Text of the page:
US5477965 *Aug 17, 1993Dec 26, 1995Herbeck; ThomasPackaging element for stacked printed products
US5506020 *Aug 27, 1992Apr 9, 1996Haberkorn; Robert W.Insulated freight container quilt
US5904289 *Apr 4, 1997May 18, 1999Hagan; Laura J.Reusable gift wrap
US6059005 *Jan 5, 1998May 9, 2000Sun Hill Industries, IncGarage door assembly
US6267504 *Jun 2, 2000Jul 31, 2001Christopher A. ScreenLeaves collection and retaining device
US6804938Oct 31, 2001Oct 19, 2004The Ultimate Back Store, Inc.Packaging device and method for shipping furniture
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US7785008Jul 27, 2005Aug 31, 2010Portaquip LlcPlanar loaded operably conformable material containment system
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US8544922 *Jan 17, 2012Oct 1, 2013Shawn HuzarMulti-use tarp
US8757480Aug 22, 2012Jun 24, 2014Dale B. CONRATHMethod and apparatus of reducing heat loss and cooling loss from a bank building caused by automatic teller machines, night drop vaults, and cash deal drawers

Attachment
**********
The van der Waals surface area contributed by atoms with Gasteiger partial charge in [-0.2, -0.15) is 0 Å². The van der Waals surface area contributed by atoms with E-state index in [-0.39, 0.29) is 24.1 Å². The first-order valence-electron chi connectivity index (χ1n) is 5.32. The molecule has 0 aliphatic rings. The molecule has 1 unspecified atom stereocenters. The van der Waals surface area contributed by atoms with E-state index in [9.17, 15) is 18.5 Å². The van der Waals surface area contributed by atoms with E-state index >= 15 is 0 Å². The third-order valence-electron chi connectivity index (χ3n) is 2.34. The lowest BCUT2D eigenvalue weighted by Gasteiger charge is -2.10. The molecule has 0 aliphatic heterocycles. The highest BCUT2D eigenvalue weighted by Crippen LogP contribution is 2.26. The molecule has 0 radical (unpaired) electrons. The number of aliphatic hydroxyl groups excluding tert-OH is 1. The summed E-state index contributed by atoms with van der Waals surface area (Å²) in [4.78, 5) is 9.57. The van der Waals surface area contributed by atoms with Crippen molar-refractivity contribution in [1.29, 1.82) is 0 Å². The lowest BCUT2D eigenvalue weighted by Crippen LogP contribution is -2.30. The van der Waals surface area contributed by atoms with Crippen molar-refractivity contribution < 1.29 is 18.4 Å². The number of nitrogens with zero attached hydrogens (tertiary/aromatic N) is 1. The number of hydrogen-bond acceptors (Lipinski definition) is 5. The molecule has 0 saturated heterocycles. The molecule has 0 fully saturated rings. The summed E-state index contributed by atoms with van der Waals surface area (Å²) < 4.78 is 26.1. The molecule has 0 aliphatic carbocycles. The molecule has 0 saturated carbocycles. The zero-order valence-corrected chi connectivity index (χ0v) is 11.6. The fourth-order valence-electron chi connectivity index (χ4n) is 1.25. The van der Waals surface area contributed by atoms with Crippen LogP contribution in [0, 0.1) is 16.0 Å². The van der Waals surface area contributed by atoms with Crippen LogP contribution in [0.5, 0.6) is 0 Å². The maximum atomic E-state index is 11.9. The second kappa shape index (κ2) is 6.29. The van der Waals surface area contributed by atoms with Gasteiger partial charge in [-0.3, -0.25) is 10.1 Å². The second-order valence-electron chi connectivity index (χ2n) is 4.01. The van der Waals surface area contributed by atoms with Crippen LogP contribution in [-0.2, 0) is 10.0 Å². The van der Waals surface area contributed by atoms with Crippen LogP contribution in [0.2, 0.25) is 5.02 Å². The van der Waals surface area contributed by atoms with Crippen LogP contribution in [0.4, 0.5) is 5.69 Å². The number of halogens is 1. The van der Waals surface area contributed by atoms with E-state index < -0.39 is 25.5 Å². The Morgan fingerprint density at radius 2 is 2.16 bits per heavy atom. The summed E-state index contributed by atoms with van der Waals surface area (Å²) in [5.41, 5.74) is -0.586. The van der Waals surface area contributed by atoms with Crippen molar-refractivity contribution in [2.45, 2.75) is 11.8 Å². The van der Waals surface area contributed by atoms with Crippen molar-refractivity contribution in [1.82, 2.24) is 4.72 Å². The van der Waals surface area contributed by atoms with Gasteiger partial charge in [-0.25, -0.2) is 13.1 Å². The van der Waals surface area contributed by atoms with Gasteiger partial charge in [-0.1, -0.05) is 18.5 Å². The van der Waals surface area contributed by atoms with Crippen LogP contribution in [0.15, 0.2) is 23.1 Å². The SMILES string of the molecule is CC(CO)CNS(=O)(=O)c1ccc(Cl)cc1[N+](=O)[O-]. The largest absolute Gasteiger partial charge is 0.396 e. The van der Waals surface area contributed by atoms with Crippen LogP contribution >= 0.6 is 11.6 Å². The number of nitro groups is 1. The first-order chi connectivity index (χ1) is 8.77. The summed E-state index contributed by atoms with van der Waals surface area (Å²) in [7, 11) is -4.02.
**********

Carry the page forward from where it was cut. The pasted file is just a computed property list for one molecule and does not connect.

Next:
US8813796 *Feb 22, 2011Aug 26, 2014Ivy M. GilbertReusable adjustable gift wrap
US20090184011 *Dec 23, 2008Jul 23, 2009Coat Carriers By Karol AnnGarment carrier system
US20120145291 *Feb 22, 2011Jun 14, 2012Gilbert Ivy MReusable adjustable gift wrap
US20140023295 *Dec 28, 2012Jan 23, 2014Benjamin WagnerTransforming insulated container and multipurpose mat
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EP0541976A2 *Oct 13, 1992May 19, 1993CLAUSS MARKISEN GMBH & CO.Inflatable package
WO1994004416A1 *Aug 17, 1993Mar 3, 1994Thomas HerbeckPackaging element, in particular for packaging and transporting a stack of printed materials, such as newspapers, magazines, books, prospects, catalogues or the like
WO2006056641A1 *Nov 23, 2005Jun 1, 2006Jarl Fredrik SerlachiusCarrying blanket
WO2008069672A2 *Nov 5, 2007Jun 12, 2008Anne MorkemoFabric for packing
Classifications
U.S. Classification52/3, 5/923, D06/610, 383/4, 52/DIG.13, 428/33, 428/100, 428/194
International ClassificationB65D75/14
Cooperative ClassificationY10S5/923, Y10S52/13, B65D75/14, B65D2313/02
European ClassificationB65D75/14
Legal Events
DateCodeEventDescription
Jan 17, 1995FPExpired due to failure to pay maintenance fee
Effective date: 19941104
Nov 6, 1994LAPSLapse for failure to pay maintenance fees
Jun 14, 1994REMIMaintenance fee reminder mailed
Apr 25, 1990FPAYFee payment
Year of fee payment: 4